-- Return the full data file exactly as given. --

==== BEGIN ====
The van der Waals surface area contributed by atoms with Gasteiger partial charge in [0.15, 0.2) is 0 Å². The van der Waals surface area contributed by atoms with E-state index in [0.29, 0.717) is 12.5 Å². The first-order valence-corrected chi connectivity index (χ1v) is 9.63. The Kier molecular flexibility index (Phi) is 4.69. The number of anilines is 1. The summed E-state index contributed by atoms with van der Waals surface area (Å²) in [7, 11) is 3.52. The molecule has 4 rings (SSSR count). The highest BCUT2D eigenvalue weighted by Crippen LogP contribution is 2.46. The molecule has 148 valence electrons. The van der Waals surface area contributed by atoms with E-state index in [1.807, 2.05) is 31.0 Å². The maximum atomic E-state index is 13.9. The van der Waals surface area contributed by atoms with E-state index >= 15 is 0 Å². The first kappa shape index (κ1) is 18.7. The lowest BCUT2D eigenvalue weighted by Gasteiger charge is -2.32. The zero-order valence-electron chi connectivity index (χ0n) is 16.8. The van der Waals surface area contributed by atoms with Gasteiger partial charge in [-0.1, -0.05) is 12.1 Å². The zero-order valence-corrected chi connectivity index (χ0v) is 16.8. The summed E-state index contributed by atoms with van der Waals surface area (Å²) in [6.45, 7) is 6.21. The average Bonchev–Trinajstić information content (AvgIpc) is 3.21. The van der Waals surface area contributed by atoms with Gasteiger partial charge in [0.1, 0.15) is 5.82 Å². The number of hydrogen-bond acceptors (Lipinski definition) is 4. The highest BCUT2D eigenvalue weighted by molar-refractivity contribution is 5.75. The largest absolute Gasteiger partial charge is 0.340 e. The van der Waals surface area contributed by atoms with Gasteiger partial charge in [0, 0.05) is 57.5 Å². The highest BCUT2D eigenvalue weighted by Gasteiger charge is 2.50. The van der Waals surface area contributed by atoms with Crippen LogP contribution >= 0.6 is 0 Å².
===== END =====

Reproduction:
The van der Waals surface area contributed by atoms with Gasteiger partial charge in [0.15, 0.2) is 0 Å². The van der Waals surface area contributed by atoms with E-state index in [0.29, 0.717) is 12.5 Å². The first-order valence-corrected chi connectivity index (χ1v) is 9.63. The Kier molecular flexibility index (Phi) is 4.69. The number of anilines is 1. The summed E-state index contributed by atoms with van der Waals surface area (Å²) in [7, 11) is 3.52. The molecule has 4 rings (SSSR count). The highest BCUT2D eigenvalue weighted by Crippen LogP contribution is 2.46. The molecule has 148 valence electrons. The van der Waals surface area contributed by atoms with E-state index in [1.807, 2.05) is 31.0 Å². The maximum atomic E-state index is 13.9. The van der Waals surface area contributed by atoms with E-state index >= 15 is 0 Å². The first kappa shape index (κ1) is 18.7. The lowest BCUT2D eigenvalue weighted by Gasteiger charge is -2.32. The zero-order valence-electron chi connectivity index (χ0n) is 16.8. The van der Waals surface area contributed by atoms with Gasteiger partial charge in [-0.1, -0.05) is 12.1 Å². The zero-order valence-corrected chi connectivity index (χ0v) is 16.8. The summed E-state index contributed by atoms with van der Waals surface area (Å²) in [6.45, 7) is 6.21. The average Bonchev–Trinajstić information content (AvgIpc) is 3.21. The van der Waals surface area contributed by atoms with Gasteiger partial charge in [0.1, 0.15) is 5.82 Å². The number of hydrogen-bond acceptors (Lipinski definition) is 4. The highest BCUT2D eigenvalue weighted by molar-refractivity contribution is 5.75. The largest absolute Gasteiger partial charge is 0.340 e. The van der Waals surface area contributed by atoms with Gasteiger partial charge in [0, 0.05) is 57.5 Å². The highest BCUT2D eigenvalue weighted by Gasteiger charge is 2.50. The van der Waals surface area contributed by atoms with Crippen LogP contribution >= 0.6 is 0 Å².